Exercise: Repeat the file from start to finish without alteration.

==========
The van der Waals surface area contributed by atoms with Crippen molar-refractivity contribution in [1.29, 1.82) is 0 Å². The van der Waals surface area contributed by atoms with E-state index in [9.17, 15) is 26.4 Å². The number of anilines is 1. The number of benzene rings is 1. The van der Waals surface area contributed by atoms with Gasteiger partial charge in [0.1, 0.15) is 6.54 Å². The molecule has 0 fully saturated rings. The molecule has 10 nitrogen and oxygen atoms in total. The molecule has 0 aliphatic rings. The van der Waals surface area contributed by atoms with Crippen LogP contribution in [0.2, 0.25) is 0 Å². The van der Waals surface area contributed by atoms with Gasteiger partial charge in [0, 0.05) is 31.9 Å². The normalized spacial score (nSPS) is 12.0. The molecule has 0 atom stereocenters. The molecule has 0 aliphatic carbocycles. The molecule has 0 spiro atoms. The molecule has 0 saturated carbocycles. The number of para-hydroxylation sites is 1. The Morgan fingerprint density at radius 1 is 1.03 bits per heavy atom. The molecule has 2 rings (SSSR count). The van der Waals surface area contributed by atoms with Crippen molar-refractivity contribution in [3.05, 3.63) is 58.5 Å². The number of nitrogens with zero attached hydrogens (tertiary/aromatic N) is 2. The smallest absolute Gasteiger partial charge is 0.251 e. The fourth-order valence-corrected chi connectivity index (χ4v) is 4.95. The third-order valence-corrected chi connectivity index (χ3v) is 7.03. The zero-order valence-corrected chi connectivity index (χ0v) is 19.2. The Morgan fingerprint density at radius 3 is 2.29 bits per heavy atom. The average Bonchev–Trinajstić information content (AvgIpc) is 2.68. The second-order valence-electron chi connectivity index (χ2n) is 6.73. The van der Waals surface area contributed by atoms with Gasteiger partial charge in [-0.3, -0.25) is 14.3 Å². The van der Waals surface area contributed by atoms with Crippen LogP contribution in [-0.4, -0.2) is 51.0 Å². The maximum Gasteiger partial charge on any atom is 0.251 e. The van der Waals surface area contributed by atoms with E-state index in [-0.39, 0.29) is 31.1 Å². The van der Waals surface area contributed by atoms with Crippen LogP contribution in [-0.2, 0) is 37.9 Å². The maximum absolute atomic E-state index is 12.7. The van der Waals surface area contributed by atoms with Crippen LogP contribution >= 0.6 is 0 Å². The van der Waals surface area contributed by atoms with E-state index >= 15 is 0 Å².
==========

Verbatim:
The van der Waals surface area contributed by atoms with Crippen molar-refractivity contribution in [1.29, 1.82) is 0 Å². The van der Waals surface area contributed by atoms with E-state index in [9.17, 15) is 26.4 Å². The number of anilines is 1. The number of benzene rings is 1. The van der Waals surface area contributed by atoms with Gasteiger partial charge in [0.1, 0.15) is 6.54 Å². The molecule has 0 fully saturated rings. The molecule has 10 nitrogen and oxygen atoms in total. The molecule has 0 aliphatic rings. The van der Waals surface area contributed by atoms with Crippen LogP contribution in [0.2, 0.25) is 0 Å². The van der Waals surface area contributed by atoms with Gasteiger partial charge in [0, 0.05) is 31.9 Å². The normalized spacial score (nSPS) is 12.0. The molecule has 0 atom stereocenters. The molecule has 0 aliphatic carbocycles. The molecule has 0 spiro atoms. The molecule has 0 saturated carbocycles. The number of para-hydroxylation sites is 1. The Morgan fingerprint density at radius 1 is 1.03 bits per heavy atom. The molecule has 2 rings (SSSR count). The van der Waals surface area contributed by atoms with Crippen molar-refractivity contribution in [3.05, 3.63) is 58.5 Å². The number of nitrogens with zero attached hydrogens (tertiary/aromatic N) is 2. The smallest absolute Gasteiger partial charge is 0.251 e. The fourth-order valence-corrected chi connectivity index (χ4v) is 4.95. The third-order valence-corrected chi connectivity index (χ3v) is 7.03. The zero-order valence-corrected chi connectivity index (χ0v) is 19.2. The Morgan fingerprint density at radius 3 is 2.29 bits per heavy atom. The average Bonchev–Trinajstić information content (AvgIpc) is 2.68. The second-order valence-electron chi connectivity index (χ2n) is 6.73. The van der Waals surface area contributed by atoms with Gasteiger partial charge in [-0.3, -0.25) is 14.3 Å². The van der Waals surface area contributed by atoms with Crippen LogP contribution in [-0.4, -0.2) is 51.0 Å². The maximum Gasteiger partial charge on any atom is 0.251 e. The van der Waals surface area contributed by atoms with E-state index in [-0.39, 0.29) is 31.1 Å². The van der Waals surface area contributed by atoms with Crippen LogP contribution in [-0.2, 0) is 37.9 Å². The maximum absolute atomic E-state index is 12.7. The van der Waals surface area contributed by atoms with Crippen LogP contribution >= 0.6 is 0 Å². The van der Waals surface area contributed by atoms with E-state index >= 15 is 0 Å².